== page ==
[Humanist] 28.47 effects on classical scholarship?
Humanist Discussion Group
willard.mccarty at mccarty.org.uk
Thu May 22 21:57:42 CEST 2014
Humanist Discussion Group, Vol. 28, No. 47.
Department of Digital Humanities, King's College London
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Date: Thu, 22 May 2014 10:43:34 +0200
From: Matteo Romanello <matteo.romanello at gmail.com>
Subject: Effects of electronic concordance systems on classical scholarship
While working on my PhD dissertation I found myself looking for
bibliographic references to studies on the effects of electronic tools, and
especially electronic concordance systems (e.g. Ibycus, TLG, PHI, Index
Thomisticus, etc.), on classical scholarship.
Although there is some awareness among scholars in the field about the fact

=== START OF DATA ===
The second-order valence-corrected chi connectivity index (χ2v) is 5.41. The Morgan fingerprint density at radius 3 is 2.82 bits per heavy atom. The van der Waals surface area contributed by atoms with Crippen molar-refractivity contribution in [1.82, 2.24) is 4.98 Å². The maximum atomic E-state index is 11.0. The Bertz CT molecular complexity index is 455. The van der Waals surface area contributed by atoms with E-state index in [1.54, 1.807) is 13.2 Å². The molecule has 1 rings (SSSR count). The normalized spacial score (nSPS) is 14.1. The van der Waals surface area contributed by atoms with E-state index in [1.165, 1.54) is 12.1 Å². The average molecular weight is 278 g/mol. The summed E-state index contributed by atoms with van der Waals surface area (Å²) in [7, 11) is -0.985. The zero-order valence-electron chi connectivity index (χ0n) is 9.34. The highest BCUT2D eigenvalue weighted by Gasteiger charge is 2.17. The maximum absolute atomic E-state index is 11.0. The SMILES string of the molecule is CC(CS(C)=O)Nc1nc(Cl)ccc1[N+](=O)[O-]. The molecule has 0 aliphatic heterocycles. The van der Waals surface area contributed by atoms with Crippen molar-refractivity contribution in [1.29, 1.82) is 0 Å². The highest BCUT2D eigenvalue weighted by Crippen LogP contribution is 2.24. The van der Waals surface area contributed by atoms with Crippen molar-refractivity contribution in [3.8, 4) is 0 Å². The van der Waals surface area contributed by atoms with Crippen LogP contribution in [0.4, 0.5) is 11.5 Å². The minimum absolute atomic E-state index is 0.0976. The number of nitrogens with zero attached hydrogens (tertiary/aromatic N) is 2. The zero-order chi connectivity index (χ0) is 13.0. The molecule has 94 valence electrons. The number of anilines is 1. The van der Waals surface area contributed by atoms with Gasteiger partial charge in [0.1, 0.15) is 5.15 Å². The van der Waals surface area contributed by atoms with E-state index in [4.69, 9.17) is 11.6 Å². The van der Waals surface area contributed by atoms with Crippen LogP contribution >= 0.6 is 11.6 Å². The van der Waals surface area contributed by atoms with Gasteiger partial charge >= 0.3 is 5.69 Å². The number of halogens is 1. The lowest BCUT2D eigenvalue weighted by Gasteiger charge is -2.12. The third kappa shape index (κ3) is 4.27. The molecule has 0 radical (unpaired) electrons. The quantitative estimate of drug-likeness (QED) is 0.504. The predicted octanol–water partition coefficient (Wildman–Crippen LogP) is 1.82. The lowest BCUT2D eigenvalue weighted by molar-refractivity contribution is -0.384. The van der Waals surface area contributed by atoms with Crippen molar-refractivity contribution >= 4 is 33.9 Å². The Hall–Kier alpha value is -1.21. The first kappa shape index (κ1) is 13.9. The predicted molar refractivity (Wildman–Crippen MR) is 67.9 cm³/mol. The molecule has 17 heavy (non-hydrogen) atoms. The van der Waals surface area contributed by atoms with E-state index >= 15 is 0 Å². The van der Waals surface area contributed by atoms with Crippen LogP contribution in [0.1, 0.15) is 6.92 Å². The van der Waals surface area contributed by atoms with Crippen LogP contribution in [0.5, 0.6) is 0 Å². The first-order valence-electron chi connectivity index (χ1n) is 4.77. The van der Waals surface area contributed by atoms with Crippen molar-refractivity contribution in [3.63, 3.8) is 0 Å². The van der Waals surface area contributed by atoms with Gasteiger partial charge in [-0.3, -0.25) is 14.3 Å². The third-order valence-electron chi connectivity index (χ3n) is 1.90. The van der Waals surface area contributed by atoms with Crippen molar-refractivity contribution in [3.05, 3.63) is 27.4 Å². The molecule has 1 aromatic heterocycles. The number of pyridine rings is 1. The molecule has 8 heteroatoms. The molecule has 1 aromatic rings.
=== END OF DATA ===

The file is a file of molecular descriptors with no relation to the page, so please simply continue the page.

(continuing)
that such tools inevitably shape research and its (future) directions,
there doesn't seem to be, to the best of my knowledge, any specific study
on the topic.
It does happen, however, from time to time to encounter passages where
classicists do reflect on their use of digital tools and on how this has an
impact on their work. In absence of more specific studies, these passages
are real gems insofar as they document the changing practices of those
working on classical texts.
A good example of what I'm looking for is provided by D. Fowler: in his
article "On the Shoulders of Giants: Intertextuality and Classical Studies"
(1997, pp. 20-24) he gives a detailed account of his searches on the PHI
electronic corpus to explore the intertextual parallels between the end of
book 10 of Silius' Punica and the Aeneid.
And I'm inclined to believe that there exist other similar accounts out
there, perhaps buried in footnotes, of which I'm just not aware. Therefore,
I'd greatly appreciate If anyone on this list can suggest further
references on this topic.
Department of Digital Humanities
King's College London
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